Tuesday, May 27, 2014

Why I create

So about a week ago, I found a new to me blogger, and she wrote a post that got me thinking - why DO I create? She's hosting a link up thing, and I flipped through several of my recent posts, thinking that I have to have addressed this, but I really haven't! So here it is - get ready for a potentially disorganized pile of thoughts.

So why do I make things? A very short version is probably that I've always been a creative sort, and I like having meaningful things.

For the longer version, well here we go. I can't remember a time when I WASN'T making something. I have this memory of when I was probably about 6 years old, trying to make my Barbies clothes on a little knitting loom. If memory serves, I believe it was this one:

I don't remember if I ever finished that beautiful sparkly ball gown, but I remember enjoying the knitting. Though come to think of it, I'm not sure I even knew that it really WAS knitting, since it's not on needles like you imagine, but I thought it was pretty cool. I may have also had a sweatshirt like the one pictured on the box, so maybe my opinion of "cool" is somewhat suspect. What can I say, it was the 80's. We rented the lower apartment of a duplex for a few years when I was little, and our upstairs neighbor was an occupational therapist for kids, and I remember that she had an entire ROOM full of craft supplies. Even now, on the cusp of getting my own craft space, that seemed like such a luxury! I definitely remember making one of those puffy paint applique sweatshirts at her house!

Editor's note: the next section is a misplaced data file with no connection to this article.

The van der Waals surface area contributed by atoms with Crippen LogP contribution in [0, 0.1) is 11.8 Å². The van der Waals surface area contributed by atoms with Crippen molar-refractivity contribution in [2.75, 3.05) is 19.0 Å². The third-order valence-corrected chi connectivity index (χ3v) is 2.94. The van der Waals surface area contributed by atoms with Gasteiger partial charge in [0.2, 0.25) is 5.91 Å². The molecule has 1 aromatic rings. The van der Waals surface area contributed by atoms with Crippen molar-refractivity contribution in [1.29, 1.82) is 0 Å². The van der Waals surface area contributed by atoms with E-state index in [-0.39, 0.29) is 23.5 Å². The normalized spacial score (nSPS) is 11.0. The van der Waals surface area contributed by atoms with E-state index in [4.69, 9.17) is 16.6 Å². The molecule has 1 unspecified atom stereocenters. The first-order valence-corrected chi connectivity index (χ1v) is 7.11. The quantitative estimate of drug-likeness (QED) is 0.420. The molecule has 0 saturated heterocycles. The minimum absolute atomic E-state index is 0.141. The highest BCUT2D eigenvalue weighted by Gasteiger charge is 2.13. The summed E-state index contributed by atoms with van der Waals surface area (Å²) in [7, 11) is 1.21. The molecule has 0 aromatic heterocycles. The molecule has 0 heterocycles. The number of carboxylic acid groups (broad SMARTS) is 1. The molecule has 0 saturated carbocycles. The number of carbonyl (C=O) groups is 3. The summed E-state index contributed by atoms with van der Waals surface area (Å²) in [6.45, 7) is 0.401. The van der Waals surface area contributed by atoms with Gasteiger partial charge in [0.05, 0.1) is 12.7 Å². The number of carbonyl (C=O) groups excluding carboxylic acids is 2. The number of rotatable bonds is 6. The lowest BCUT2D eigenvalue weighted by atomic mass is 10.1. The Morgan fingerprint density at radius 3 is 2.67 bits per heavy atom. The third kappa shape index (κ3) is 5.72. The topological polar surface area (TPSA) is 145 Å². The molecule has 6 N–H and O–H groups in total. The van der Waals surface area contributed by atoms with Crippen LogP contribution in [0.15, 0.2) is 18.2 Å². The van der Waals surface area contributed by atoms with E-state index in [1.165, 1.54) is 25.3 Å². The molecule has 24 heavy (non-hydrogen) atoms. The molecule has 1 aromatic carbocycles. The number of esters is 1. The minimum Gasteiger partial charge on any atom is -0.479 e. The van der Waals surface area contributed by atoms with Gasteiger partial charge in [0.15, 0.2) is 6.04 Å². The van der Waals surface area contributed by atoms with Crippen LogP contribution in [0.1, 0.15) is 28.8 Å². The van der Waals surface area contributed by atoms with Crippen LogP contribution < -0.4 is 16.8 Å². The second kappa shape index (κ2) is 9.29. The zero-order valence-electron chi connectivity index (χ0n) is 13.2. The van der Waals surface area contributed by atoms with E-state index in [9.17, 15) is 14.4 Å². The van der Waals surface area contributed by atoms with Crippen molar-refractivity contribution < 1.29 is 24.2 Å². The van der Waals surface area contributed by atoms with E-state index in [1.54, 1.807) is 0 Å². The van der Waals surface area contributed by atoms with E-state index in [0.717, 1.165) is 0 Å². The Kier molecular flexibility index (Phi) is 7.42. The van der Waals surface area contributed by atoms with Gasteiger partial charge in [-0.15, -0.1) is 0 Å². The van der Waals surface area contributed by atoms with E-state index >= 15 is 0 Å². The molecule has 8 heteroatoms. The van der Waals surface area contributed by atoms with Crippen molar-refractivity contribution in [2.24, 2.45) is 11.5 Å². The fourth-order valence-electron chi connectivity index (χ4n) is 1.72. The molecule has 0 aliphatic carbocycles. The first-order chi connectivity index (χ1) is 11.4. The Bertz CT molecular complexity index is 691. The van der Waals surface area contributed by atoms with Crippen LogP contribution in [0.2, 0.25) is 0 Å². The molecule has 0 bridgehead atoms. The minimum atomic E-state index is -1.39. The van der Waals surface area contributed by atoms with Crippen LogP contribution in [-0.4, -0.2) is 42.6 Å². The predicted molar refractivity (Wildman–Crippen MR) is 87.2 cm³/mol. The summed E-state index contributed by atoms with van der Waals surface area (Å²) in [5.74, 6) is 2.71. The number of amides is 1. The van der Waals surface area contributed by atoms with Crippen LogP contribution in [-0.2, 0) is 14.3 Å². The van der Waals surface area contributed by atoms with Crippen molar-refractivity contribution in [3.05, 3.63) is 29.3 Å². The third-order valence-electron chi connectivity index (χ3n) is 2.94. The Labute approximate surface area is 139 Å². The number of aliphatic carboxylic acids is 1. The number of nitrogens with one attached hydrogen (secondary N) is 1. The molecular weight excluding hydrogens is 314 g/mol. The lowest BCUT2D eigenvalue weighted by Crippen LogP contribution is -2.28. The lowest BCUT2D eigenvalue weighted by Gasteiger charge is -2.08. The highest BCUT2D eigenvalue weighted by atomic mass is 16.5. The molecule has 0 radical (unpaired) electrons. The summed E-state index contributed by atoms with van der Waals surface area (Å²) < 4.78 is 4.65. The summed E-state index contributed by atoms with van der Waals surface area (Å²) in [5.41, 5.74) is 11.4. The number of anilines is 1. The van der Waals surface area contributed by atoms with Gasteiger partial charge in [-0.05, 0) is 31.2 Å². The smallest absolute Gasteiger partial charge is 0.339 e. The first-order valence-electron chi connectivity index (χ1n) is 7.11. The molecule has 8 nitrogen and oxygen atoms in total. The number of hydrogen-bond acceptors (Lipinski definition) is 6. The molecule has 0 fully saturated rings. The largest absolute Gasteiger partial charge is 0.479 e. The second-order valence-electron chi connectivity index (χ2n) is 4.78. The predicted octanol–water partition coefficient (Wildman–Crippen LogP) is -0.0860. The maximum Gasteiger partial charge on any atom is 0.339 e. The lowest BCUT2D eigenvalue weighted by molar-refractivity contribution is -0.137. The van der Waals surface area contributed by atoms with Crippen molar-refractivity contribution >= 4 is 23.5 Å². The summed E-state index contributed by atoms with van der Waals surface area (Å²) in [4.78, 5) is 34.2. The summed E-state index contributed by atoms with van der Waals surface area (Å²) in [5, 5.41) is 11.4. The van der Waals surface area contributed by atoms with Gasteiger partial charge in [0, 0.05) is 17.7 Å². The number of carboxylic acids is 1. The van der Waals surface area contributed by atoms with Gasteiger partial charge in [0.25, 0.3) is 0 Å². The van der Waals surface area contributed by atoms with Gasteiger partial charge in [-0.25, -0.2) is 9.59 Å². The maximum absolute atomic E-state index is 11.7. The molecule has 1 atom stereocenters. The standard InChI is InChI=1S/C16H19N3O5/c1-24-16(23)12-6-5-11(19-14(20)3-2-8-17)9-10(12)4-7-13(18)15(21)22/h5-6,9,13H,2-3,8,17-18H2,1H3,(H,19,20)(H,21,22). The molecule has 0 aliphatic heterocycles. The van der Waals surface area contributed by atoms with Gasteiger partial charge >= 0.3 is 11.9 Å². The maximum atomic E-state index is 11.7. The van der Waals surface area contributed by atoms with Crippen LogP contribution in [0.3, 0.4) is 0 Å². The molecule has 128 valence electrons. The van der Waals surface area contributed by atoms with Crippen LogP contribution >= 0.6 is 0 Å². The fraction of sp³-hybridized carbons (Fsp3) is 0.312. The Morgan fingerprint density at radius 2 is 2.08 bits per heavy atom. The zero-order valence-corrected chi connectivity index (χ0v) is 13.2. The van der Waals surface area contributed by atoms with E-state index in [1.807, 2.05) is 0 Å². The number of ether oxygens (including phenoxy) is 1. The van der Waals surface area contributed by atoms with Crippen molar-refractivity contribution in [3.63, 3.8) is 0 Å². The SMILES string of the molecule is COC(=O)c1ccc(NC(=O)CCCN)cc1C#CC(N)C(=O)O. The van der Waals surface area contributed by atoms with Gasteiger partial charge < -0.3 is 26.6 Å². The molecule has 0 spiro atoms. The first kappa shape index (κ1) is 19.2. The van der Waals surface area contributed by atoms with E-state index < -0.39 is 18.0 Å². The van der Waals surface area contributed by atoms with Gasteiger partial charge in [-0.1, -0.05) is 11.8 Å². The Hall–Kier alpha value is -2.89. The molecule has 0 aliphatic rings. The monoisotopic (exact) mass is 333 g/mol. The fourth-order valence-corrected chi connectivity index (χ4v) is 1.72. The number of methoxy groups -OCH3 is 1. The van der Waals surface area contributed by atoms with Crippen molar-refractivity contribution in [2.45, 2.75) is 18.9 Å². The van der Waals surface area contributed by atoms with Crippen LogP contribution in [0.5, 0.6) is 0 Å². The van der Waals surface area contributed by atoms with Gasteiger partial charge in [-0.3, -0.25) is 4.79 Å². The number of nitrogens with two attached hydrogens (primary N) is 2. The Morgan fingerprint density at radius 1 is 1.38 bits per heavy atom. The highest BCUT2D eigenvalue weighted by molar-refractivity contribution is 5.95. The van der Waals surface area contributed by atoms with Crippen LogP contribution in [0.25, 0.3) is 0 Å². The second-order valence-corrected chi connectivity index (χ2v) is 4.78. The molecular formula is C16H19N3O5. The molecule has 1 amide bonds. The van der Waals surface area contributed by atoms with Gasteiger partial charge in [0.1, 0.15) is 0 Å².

While my neighbor was definitely a crafty influence in my life, of course the larger influence were my parents. My mom taught me to sew in high school, and tried teaching me to knit then as well. Knitting wasn't something she did frequently, so I'm not sure where I got the desire to learn. In any case, I think I sort of learned the basic stitches, but it didn't really stick. A few years later, I decided to take up yarn again, but decided to crochet, as one stick seemed easier to manage than two. I didn't know anyone who could teach me, so I taught myself from books, and everyone got an itchy acrylic scarf for Christmas that year! A few years after that I decided to try knitting again, and thankfully YouTube had come around by then. It was so much easier to watch a video than to decipher those drawings in books! While my dad isn't much for sewing (though he CAN patch all the clothes my mom would rather he toss!), he has done a lot of creating himself. My parents still have a dresser and a few other furniture pieces he's made - things I didn't even know were handmade until years later. I helped him a little with building a deck at one house, and he built a pool house himself at another. Truth be told, it was supposed to be a shed for the heater, but it ended up having a bathroom, bar and a loft. I'm not sure if this was an expression of creativity....or a good reason to get out of a house with three teenage girls.....